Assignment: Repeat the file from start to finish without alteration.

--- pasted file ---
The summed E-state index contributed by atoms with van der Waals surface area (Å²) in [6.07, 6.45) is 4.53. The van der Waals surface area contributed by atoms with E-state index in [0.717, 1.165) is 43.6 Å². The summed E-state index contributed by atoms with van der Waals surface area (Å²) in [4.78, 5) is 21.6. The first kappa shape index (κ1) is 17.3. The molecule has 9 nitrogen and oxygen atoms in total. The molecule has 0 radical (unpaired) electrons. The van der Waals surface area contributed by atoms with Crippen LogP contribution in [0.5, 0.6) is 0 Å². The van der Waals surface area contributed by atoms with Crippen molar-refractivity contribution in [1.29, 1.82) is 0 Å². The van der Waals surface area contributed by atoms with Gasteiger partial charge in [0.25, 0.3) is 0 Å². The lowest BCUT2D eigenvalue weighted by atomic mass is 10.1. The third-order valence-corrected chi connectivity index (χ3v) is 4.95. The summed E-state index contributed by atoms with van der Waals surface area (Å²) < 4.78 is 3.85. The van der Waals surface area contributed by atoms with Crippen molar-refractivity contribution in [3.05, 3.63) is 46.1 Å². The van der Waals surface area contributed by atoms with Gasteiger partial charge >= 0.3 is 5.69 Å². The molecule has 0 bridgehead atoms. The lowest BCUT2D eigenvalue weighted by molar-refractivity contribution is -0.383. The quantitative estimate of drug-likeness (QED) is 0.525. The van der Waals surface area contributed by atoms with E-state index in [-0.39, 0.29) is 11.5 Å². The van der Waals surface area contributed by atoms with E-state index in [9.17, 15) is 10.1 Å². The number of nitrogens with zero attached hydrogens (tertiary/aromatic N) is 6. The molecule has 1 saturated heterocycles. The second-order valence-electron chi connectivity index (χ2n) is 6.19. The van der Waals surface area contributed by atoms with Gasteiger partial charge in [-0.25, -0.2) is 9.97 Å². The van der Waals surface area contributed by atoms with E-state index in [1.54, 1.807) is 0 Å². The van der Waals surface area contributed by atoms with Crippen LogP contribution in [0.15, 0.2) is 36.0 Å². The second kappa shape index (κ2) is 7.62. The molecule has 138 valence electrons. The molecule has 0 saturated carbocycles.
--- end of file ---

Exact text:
The summed E-state index contributed by atoms with van der Waals surface area (Å²) in [6.07, 6.45) is 4.53. The van der Waals surface area contributed by atoms with E-state index in [0.717, 1.165) is 43.6 Å². The summed E-state index contributed by atoms with van der Waals surface area (Å²) in [4.78, 5) is 21.6. The first kappa shape index (κ1) is 17.3. The molecule has 9 nitrogen and oxygen atoms in total. The molecule has 0 radical (unpaired) electrons. The van der Waals surface area contributed by atoms with Crippen LogP contribution in [0.5, 0.6) is 0 Å². The van der Waals surface area contributed by atoms with Crippen molar-refractivity contribution in [1.29, 1.82) is 0 Å². The van der Waals surface area contributed by atoms with Gasteiger partial charge in [0.25, 0.3) is 0 Å². The lowest BCUT2D eigenvalue weighted by atomic mass is 10.1. The third-order valence-corrected chi connectivity index (χ3v) is 4.95. The summed E-state index contributed by atoms with van der Waals surface area (Å²) < 4.78 is 3.85. The van der Waals surface area contributed by atoms with Crippen molar-refractivity contribution in [3.05, 3.63) is 46.1 Å². The van der Waals surface area contributed by atoms with Gasteiger partial charge >= 0.3 is 5.69 Å². The molecule has 0 bridgehead atoms. The lowest BCUT2D eigenvalue weighted by molar-refractivity contribution is -0.383. The quantitative estimate of drug-likeness (QED) is 0.525. The van der Waals surface area contributed by atoms with E-state index in [-0.39, 0.29) is 11.5 Å². The van der Waals surface area contributed by atoms with E-state index in [9.17, 15) is 10.1 Å². The number of nitrogens with zero attached hydrogens (tertiary/aromatic N) is 6. The molecule has 1 saturated heterocycles. The second-order valence-electron chi connectivity index (χ2n) is 6.19. The van der Waals surface area contributed by atoms with Gasteiger partial charge in [-0.25, -0.2) is 9.97 Å². The van der Waals surface area contributed by atoms with E-state index in [1.54, 1.807) is 0 Å². The van der Waals surface area contributed by atoms with Crippen LogP contribution in [0.15, 0.2) is 36.0 Å². The second kappa shape index (κ2) is 7.62. The molecule has 138 valence electrons. The molecule has 0 saturated carbocycles.